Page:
With the 13th largest economy in the world (11th in terms of purchasing power and 10th most populous), Mexico sits abreast of the largest and most competitive international economic markets of our times. In 2017, the Mexican economy defied lackluster predictions for financial health by posting above average GDP growth, demonstrating resilience in the face of unpopular and aggressive foreign policy tactics from the US Trump Administration to the North. While much of this success was linked to trade—Mexico holds 11 free trade agreements with 46 countries with a total value of imports/exports estimated around 73 percent of Gross Domestic Product, market analyst Pablo Soria de Lachica explains that structural reforms by the current administration have led to a freer private sector, open to dynamic business formations characterized by innovation and technology-driven enterprises.
The Mexican government has steadily increased expenditures on research and experimental development, from 0.4% of GDP to 1% by 2018. This includes considerable investment in agencies such as CONACYT (Consejo Nacional de Ciencia y Tecnología-National Council for Science and Technology) who receive upwards of $2.2 billion annually, despite cutbacks to other sectors. A large portion of CONACYT funding is directed towards sustainable/renewable energy, health and green development. Pablo Soria de Lachica notes that an important aspect of this strategy is the financing and expansion of human resource frameworks geared towards the development of innovative human capital, by increasing the number of trained researchers in both the public and private sectors. To stimulate the private sector, tax incentives and subsidies to the tune of $1.3 billion per annum have been applied to industries demonstrating innovative practices and methodologies.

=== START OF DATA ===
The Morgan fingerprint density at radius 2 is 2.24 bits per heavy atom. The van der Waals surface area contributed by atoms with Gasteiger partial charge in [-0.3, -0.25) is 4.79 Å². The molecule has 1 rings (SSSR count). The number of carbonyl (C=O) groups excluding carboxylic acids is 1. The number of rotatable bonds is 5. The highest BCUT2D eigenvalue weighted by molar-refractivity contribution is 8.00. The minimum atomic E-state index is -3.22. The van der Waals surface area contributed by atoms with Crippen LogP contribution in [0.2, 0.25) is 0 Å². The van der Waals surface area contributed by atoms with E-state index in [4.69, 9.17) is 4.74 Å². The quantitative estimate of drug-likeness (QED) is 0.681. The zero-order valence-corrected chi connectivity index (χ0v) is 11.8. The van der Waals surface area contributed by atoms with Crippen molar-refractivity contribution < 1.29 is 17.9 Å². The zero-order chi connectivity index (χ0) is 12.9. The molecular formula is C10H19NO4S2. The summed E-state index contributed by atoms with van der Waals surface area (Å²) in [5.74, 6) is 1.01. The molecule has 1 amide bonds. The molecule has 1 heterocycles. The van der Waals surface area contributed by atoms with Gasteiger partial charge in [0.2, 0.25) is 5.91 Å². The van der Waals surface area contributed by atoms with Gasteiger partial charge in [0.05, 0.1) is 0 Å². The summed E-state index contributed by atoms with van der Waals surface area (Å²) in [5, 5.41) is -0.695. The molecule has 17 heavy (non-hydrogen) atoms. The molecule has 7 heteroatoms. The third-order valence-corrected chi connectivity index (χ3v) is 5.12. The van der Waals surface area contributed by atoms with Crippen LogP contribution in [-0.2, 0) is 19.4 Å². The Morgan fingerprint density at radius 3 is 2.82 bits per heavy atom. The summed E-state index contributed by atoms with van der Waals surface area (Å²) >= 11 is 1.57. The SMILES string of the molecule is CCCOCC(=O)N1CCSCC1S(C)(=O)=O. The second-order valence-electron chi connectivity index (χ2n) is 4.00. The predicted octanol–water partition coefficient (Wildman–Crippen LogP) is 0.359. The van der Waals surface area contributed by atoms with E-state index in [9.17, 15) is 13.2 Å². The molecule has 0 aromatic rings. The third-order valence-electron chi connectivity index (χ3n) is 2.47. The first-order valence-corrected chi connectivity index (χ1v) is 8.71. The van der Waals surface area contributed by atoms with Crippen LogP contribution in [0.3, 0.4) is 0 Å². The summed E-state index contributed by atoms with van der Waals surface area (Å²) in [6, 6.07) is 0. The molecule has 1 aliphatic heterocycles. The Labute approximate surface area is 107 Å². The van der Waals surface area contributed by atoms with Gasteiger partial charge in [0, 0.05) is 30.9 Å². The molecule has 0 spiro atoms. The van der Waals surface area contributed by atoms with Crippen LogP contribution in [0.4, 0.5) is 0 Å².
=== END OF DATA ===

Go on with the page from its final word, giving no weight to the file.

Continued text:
Mexico has demonstrated leadership in agricultural innovation for the past half-century and continues to do so, responding to the challenges of climate change, growing global population pressures and shrinking agricultural land bases. The efforts of the Centro Internacional de Mejoramiento de Maiz y Trigo have directly impacted the development of Asian and African nations, through the genesis of high-yielding and stress-tolerant crops that have saved millions from hunger and poverty. With the continued support and interest of multinational investors and entrepreneurs such as Carlos Slim Helu, they are positioned to continue a tradition of innovation and forward-thinking business practices.
A key institution driving entrepreneurialism in Mexico is INADEM—the National Institute of Entrepreneurs, a publicly-funded institute designed to channel knowledge and capital into start-ups, incubators and skills-improvement initiatives. The financial mechanisms of INADEM have led to the flourishing of small businesses and firms—with a ten-fold increase in seed funds over a two year period.
Global finance and foreign exchange analyst Pablo Soria de Lachica offers his expertise and perspective to clients through direct training sessions, a series of published instructional texts and through his collaboration with Kartoshka—a company positioned at the forefront of technological innovation in sales, marketing and customer support. In addition to his business acumen, Soria de Lachica is a committed philanthropist, actively supporting charitable endeavours such as the Boy Scouts of America and the America-Israel Cultural Foundation.